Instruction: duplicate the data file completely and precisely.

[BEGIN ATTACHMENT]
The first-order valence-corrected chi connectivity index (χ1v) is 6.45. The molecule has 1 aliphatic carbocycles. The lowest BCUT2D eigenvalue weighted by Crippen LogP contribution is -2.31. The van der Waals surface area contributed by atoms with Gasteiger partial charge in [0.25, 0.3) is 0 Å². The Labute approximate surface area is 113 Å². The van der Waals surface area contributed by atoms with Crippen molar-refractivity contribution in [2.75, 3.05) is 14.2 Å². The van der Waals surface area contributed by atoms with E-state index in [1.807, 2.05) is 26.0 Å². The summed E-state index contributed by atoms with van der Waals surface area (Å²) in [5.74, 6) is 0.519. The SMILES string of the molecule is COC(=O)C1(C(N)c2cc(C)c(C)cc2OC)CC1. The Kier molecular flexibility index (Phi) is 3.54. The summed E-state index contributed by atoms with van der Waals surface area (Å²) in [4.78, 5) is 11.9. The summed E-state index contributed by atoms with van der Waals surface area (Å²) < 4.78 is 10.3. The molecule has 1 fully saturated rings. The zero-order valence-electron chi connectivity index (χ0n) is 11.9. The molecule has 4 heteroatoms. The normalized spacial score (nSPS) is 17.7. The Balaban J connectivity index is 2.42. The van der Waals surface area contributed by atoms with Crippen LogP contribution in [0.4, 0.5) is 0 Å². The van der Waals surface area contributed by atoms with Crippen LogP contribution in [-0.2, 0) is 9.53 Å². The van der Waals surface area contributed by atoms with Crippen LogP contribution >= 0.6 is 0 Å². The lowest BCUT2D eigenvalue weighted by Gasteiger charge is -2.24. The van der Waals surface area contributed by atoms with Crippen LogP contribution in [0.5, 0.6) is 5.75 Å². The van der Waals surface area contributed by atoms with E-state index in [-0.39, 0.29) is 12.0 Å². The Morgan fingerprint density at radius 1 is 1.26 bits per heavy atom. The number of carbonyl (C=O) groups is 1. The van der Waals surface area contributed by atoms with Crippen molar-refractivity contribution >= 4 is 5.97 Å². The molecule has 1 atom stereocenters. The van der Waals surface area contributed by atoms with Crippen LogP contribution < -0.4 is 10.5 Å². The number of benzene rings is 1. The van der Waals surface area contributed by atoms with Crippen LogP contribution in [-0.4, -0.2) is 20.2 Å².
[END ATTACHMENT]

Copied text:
The first-order valence-corrected chi connectivity index (χ1v) is 6.45. The molecule has 1 aliphatic carbocycles. The lowest BCUT2D eigenvalue weighted by Crippen LogP contribution is -2.31. The van der Waals surface area contributed by atoms with Gasteiger partial charge in [0.25, 0.3) is 0 Å². The Labute approximate surface area is 113 Å². The van der Waals surface area contributed by atoms with Crippen molar-refractivity contribution in [2.75, 3.05) is 14.2 Å². The van der Waals surface area contributed by atoms with E-state index in [1.807, 2.05) is 26.0 Å². The summed E-state index contributed by atoms with van der Waals surface area (Å²) in [5.74, 6) is 0.519. The SMILES string of the molecule is COC(=O)C1(C(N)c2cc(C)c(C)cc2OC)CC1. The Kier molecular flexibility index (Phi) is 3.54. The summed E-state index contributed by atoms with van der Waals surface area (Å²) in [4.78, 5) is 11.9. The summed E-state index contributed by atoms with van der Waals surface area (Å²) < 4.78 is 10.3. The molecule has 1 fully saturated rings. The zero-order valence-electron chi connectivity index (χ0n) is 11.9. The molecule has 4 heteroatoms. The normalized spacial score (nSPS) is 17.7. The Balaban J connectivity index is 2.42. The van der Waals surface area contributed by atoms with Crippen LogP contribution in [0.4, 0.5) is 0 Å². The van der Waals surface area contributed by atoms with Crippen LogP contribution in [-0.2, 0) is 9.53 Å². The van der Waals surface area contributed by atoms with Crippen LogP contribution >= 0.6 is 0 Å². The lowest BCUT2D eigenvalue weighted by Gasteiger charge is -2.24. The van der Waals surface area contributed by atoms with Crippen LogP contribution in [0.5, 0.6) is 5.75 Å². The van der Waals surface area contributed by atoms with E-state index in [-0.39, 0.29) is 12.0 Å². The Morgan fingerprint density at radius 1 is 1.26 bits per heavy atom. The number of carbonyl (C=O) groups is 1. The van der Waals surface area contributed by atoms with Crippen molar-refractivity contribution >= 4 is 5.97 Å². The molecule has 1 atom stereocenters. The van der Waals surface area contributed by atoms with Crippen LogP contribution < -0.4 is 10.5 Å². The number of benzene rings is 1. The van der Waals surface area contributed by atoms with Crippen LogP contribution in [-0.4, -0.2) is 20.2 Å².